Salt & Pilpel

Connecting Jewish Americans and Israelis in North NJ

Hebringlish and a bit of Yiddish November 16, 2010

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Jewbilation (n.) Pride in finding out that one’s favorite celebrity is Jewish or that your offspring is marrying a Jewish person.

Torahfied (n.) Inability to remember one’s lines when called to read from the Torah at one’s Bar or Bat Mitzvah. (OR from the Hagadah at Passover)

Matzilation (v.) Smashing a piece of  matzoh to bits while trying to butter it.


Bubbegum  (n.) Candy one’s mother gives to her grandchildren that she never gave to her own children.

Chutzpapa (n.) A father who wakes his wife at 4:00 a.m. so she can change the baby’s diaper.

Deja Nu ( n.)  Having the feeling you’ve seen the same exasperated look on your mother’s face, but not knowing exactly when.

Disoriyenta (n.) When Aunt Linda gets lost in a department store and strikes up a conversation with everyone she passes.

Hebort (v.)  To forget all the Hebrew one ever learned immediately after one’s Bar or Bat Mitzvah.

Jewdo (n.) A traditional form of self-defense based on talking one’s way out of a tight spot.

Mamatzah Balls (n.) Matzo balls that are as good as your mother used to make .

Meinstein  – slang. “My son, the genius!”

Mishpochadots (n.) The assorted lipstick and make-up stains found on one’s face and collar after kissing all one’s aunts and cousins at a reception.

Re-shtetlement (n.) Moving from Brooklyn to Boca Raton and finding all your old neighbors live in the same condo building as you.

Rosh Hashana-na-na ( n.) A rock ‘n roll band from Brooklyn.

Yidentify (v.) To be able to determine Jewish origins of celebrities, even though their names might be St. John , Curtis, Davis, or Taylor.

Minyastics (n.) Going to incredible lengths and troubles to find a tenth person to complete a Minyan.

Feelawful (n.)  Indigestion from eating Israeli street food, especially falafel.

Dis-kvellified (v.) To drop out of law school, med. school or business school as seen through the eyes of parents, grandparents and Uncle Sid. In extreme cases, simply choosing to major in art history when Irv’s son David is majoring in biology is sufficient grounds for diskvellification.

Impasta (  n.)  A Jew who starts eating leavened foods before the end of Passover.

Kinders Shlep (v.) To transport other kids besides yours in your car.

Schmuckluck (n.) Finding out one’s wife became pregnant after one had a vasectomy.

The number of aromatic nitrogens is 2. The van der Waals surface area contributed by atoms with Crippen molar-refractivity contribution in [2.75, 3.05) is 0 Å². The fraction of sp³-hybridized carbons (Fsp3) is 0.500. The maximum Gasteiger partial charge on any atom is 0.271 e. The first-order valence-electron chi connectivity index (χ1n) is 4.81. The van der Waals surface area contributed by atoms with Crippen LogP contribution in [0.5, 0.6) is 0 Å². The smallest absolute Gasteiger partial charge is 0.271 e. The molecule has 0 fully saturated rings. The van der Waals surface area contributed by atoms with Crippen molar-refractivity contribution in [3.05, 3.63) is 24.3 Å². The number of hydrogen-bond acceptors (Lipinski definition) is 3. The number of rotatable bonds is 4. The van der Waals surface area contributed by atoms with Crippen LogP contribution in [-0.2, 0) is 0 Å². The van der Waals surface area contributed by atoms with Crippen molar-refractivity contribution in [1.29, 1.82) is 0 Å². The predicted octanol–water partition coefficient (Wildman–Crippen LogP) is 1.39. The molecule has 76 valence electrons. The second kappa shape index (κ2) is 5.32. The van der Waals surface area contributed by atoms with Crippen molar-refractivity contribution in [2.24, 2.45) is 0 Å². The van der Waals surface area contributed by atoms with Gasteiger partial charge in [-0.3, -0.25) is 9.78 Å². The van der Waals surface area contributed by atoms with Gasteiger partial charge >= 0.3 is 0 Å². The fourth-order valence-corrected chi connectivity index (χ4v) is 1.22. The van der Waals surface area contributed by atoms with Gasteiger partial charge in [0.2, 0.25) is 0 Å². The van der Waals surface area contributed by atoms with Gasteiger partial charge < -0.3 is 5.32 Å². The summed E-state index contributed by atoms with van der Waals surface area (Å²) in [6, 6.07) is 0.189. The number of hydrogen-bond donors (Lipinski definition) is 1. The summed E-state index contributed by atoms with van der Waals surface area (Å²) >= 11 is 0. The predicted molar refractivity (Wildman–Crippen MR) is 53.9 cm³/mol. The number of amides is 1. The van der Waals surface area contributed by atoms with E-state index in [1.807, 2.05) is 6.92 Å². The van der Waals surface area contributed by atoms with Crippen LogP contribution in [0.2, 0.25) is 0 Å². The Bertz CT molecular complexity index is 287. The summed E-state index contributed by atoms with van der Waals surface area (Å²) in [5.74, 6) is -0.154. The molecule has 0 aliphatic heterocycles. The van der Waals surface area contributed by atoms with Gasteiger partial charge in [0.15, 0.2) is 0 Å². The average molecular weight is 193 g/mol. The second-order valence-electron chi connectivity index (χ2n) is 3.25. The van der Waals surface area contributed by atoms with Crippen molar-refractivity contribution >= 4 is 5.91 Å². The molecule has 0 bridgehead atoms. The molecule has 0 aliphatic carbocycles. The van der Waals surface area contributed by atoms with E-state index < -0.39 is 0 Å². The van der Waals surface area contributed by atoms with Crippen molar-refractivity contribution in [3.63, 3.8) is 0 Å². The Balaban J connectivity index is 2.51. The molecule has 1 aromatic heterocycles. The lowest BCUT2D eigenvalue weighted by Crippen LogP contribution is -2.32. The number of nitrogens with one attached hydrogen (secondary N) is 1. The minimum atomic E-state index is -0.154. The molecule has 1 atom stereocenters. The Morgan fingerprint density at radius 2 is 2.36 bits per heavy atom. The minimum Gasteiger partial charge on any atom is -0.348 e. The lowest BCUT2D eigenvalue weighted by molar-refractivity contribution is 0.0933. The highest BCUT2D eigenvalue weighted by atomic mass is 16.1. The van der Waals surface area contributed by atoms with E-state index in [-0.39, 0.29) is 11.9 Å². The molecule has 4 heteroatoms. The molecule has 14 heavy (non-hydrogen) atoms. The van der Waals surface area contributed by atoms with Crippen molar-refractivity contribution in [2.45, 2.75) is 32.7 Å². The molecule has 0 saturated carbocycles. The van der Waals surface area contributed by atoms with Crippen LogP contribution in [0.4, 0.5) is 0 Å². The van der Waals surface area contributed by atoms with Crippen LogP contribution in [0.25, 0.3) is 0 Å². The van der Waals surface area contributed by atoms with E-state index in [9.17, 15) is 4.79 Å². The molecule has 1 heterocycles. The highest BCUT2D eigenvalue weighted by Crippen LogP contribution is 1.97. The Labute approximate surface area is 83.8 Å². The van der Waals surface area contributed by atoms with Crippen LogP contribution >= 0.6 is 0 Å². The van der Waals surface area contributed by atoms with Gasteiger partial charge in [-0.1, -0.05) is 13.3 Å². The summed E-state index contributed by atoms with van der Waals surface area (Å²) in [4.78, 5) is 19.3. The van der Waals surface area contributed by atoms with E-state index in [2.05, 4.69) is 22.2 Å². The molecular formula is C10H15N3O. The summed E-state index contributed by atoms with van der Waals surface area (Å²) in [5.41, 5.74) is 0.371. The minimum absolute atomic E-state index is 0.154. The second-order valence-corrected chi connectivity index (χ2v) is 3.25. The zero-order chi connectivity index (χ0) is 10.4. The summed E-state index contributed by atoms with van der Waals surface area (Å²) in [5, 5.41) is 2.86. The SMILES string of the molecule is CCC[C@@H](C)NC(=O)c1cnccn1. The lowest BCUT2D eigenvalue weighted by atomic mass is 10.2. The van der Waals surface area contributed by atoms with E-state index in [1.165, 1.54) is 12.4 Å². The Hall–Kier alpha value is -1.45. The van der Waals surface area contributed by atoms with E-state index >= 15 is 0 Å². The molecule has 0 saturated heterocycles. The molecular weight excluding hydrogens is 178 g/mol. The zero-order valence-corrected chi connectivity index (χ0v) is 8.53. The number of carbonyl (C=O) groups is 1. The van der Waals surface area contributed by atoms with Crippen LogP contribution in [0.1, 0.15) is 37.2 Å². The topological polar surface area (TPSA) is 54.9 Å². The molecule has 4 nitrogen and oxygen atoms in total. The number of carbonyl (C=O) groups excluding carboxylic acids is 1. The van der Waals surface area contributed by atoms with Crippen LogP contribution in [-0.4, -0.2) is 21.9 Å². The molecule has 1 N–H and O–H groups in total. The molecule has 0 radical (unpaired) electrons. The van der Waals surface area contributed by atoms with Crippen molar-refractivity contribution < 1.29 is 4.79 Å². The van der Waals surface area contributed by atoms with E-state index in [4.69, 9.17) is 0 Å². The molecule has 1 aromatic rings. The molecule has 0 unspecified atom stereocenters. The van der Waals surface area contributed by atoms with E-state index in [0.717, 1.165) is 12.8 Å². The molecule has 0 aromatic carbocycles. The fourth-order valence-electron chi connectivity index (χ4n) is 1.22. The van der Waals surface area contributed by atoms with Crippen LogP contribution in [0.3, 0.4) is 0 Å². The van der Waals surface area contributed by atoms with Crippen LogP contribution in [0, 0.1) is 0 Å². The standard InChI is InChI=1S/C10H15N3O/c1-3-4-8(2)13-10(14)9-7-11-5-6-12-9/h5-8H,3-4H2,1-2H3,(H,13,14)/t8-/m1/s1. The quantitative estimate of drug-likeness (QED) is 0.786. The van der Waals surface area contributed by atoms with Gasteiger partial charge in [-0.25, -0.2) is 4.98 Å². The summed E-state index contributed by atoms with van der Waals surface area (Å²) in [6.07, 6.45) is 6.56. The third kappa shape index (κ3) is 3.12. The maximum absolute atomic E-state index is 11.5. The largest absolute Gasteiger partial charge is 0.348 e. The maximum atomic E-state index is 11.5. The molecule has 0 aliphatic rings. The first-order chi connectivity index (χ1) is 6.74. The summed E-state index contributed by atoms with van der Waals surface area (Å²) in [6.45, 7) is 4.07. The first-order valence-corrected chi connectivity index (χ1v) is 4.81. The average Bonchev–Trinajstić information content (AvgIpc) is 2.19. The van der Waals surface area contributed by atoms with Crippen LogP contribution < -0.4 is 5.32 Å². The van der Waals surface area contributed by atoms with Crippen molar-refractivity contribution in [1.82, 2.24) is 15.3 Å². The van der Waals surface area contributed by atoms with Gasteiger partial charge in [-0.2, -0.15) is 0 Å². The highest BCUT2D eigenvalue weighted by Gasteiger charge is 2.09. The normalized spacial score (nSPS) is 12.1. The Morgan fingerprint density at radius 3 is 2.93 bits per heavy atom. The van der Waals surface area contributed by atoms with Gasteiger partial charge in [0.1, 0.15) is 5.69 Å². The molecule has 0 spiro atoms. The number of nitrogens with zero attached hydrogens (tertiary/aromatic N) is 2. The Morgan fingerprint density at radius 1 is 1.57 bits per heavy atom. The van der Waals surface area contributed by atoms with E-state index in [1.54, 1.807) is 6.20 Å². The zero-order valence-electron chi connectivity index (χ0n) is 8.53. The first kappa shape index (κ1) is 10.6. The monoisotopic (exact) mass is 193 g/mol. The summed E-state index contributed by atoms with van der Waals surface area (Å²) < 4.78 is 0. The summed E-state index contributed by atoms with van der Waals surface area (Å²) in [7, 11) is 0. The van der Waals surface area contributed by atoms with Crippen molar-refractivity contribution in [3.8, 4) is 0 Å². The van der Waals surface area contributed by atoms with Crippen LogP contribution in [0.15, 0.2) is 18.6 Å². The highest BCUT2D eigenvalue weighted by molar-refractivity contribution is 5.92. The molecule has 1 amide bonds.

Shofarsogut (n.) The relief you feel when, after many attempts, the shofar is finally  blown at the end of Yom Kippur.

Trayffic  Accident  (n.) An appetizer one finds out contains pork(





The sign October 14, 2010


As you drive out of Brooklyn on the Williamsburg Bridge you’ll see a traffic sign above you reading:
“Leaving Brooklyn. Oy Vey!”
No, the sign isn’t the work of a prankster. It’s a real sign, placed there last week by the Department of Transportation at the request of Marty Markowitz, Borough President of  Brooklyn.
Says Markowitz: “Oy vey is an original Jewish ‘expression of dismay or hurt.’The beauty is, every ethnic group knows it, and motorists seeing it know it means:‘Dear me, I’m so sad you’re leaving.’ “



Hebringlish – Summer Words June 29, 2010

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Kayitz means summer, Avatiach is watermelon and it’s customary to eat it with Feta cheese – yum!

In the Kayitz you go to the Breicha, swimming pool, with your Beged-Yam swim suit, or, you can go to the Yam (=sea, beach, hence its name: Beged Yam) and Laasot Galim, make waves, which also means ‘rock the boat’.

Don’t forget your Krem Shizuf (=tanning oil, or – in our case, sun screen)!


Hebringlish June 23, 2010

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Since quite a few of us are traveling to Israel to see their family, here is a family idiom for you:

Saper Lasavta translates as ‘tell grandma’ and means ‘ you can tell those tall tales to your grandma, I know the truth…’

A similar idiom in Yiddish is: Bobbe Mayses



Hebringlish June 8, 2010

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Para Para translates as: ‘cow cow’ and means: little by little, take one step at a time, don’t rush.

 Yom Haav translates as Father’s Day, which is coming June 20th – are you ready for it? If you need a gift come to our workshop Monday 6/14 @4:30. Email Sarit or Sheli for details.


Hebringlish May 26, 2010

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Ruach means spirit, wind. When its combined into an idiom it becomes a whole new world – see below:

Nacha Alav Haruach translates as ‘the spirit rested on him’ and means, ‘he got creative or thoughtful, the muse or higher source visited him and he said or created something special and/or important.

Ose Ruach translates as ‘making wind’ (it’s not what you think!) and it relates to someone who’s trying to impress others by name dropping or telling slightly bigger than life stories about himself or his achievements.

Kulo Ruach Vetziltzulim translates as ‘he’s all wind and bells’ and it’s about as equal to ‘all bells and whistles’ as you can get.

Ruach Pratzim translates as ‘bursting wind’ and means ‘a draft’ as in: “don’t go out now, you’ll catch a draft’ or “close the window, there’s Ruach Pratzim

Nafla Rucho translates as ‘his spirit fell’ and that’s the meaning as well: “Since he heard about her illness, Nafla Rucho“.

Hope you are in Hitromemut Ruach today, or: high-spirited day to you!


Hebringlish May 5, 2010

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Yihye Beseder translates as ‘it will be in order’ and its meaning is: it’ll be OK

Smoch or Smoch Alay translates as ‘rely’ or ‘rely on me’ and its meaning is ‘don’t worry, it will be OK, I’ll handle it, let me handle it, it’s on me – don’t worry about it’ Chances you shouldn’t worry about it depends on whomever is commenting it to you and how much you can really rely on them…